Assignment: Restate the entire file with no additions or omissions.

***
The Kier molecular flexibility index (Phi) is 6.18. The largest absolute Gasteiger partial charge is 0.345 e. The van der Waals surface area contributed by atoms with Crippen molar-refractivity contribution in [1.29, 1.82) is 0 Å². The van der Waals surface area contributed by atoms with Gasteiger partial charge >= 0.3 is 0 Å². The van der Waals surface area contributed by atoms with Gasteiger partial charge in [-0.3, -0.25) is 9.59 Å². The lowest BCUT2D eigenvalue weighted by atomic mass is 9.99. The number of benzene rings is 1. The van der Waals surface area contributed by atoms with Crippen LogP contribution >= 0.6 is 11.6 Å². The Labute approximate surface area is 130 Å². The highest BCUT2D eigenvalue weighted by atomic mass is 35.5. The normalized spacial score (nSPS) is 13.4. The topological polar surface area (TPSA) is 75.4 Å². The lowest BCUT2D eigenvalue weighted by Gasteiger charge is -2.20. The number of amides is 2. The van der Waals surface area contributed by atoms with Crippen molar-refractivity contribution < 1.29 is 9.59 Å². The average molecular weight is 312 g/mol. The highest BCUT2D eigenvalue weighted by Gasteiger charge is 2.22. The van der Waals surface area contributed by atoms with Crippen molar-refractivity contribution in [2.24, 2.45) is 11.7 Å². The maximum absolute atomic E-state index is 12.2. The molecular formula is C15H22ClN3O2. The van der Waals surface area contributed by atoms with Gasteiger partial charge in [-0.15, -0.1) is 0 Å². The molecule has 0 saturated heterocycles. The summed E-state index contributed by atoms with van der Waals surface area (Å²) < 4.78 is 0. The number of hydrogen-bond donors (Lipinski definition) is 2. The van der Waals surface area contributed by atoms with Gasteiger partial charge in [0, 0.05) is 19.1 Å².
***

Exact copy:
The Kier molecular flexibility index (Phi) is 6.18. The largest absolute Gasteiger partial charge is 0.345 e. The van der Waals surface area contributed by atoms with Crippen molar-refractivity contribution in [1.29, 1.82) is 0 Å². The van der Waals surface area contributed by atoms with Gasteiger partial charge >= 0.3 is 0 Å². The van der Waals surface area contributed by atoms with Gasteiger partial charge in [-0.3, -0.25) is 9.59 Å². The lowest BCUT2D eigenvalue weighted by atomic mass is 9.99. The number of benzene rings is 1. The van der Waals surface area contributed by atoms with Crippen LogP contribution >= 0.6 is 11.6 Å². The Labute approximate surface area is 130 Å². The highest BCUT2D eigenvalue weighted by atomic mass is 35.5. The normalized spacial score (nSPS) is 13.4. The topological polar surface area (TPSA) is 75.4 Å². The lowest BCUT2D eigenvalue weighted by Gasteiger charge is -2.20. The number of amides is 2. The van der Waals surface area contributed by atoms with Crippen molar-refractivity contribution < 1.29 is 9.59 Å². The average molecular weight is 312 g/mol. The highest BCUT2D eigenvalue weighted by Gasteiger charge is 2.22. The van der Waals surface area contributed by atoms with Crippen molar-refractivity contribution in [2.24, 2.45) is 11.7 Å². The maximum absolute atomic E-state index is 12.2. The molecular formula is C15H22ClN3O2. The van der Waals surface area contributed by atoms with Gasteiger partial charge in [-0.15, -0.1) is 0 Å². The molecule has 0 saturated heterocycles. The summed E-state index contributed by atoms with van der Waals surface area (Å²) < 4.78 is 0. The number of hydrogen-bond donors (Lipinski definition) is 2. The van der Waals surface area contributed by atoms with Gasteiger partial charge in [0, 0.05) is 19.1 Å².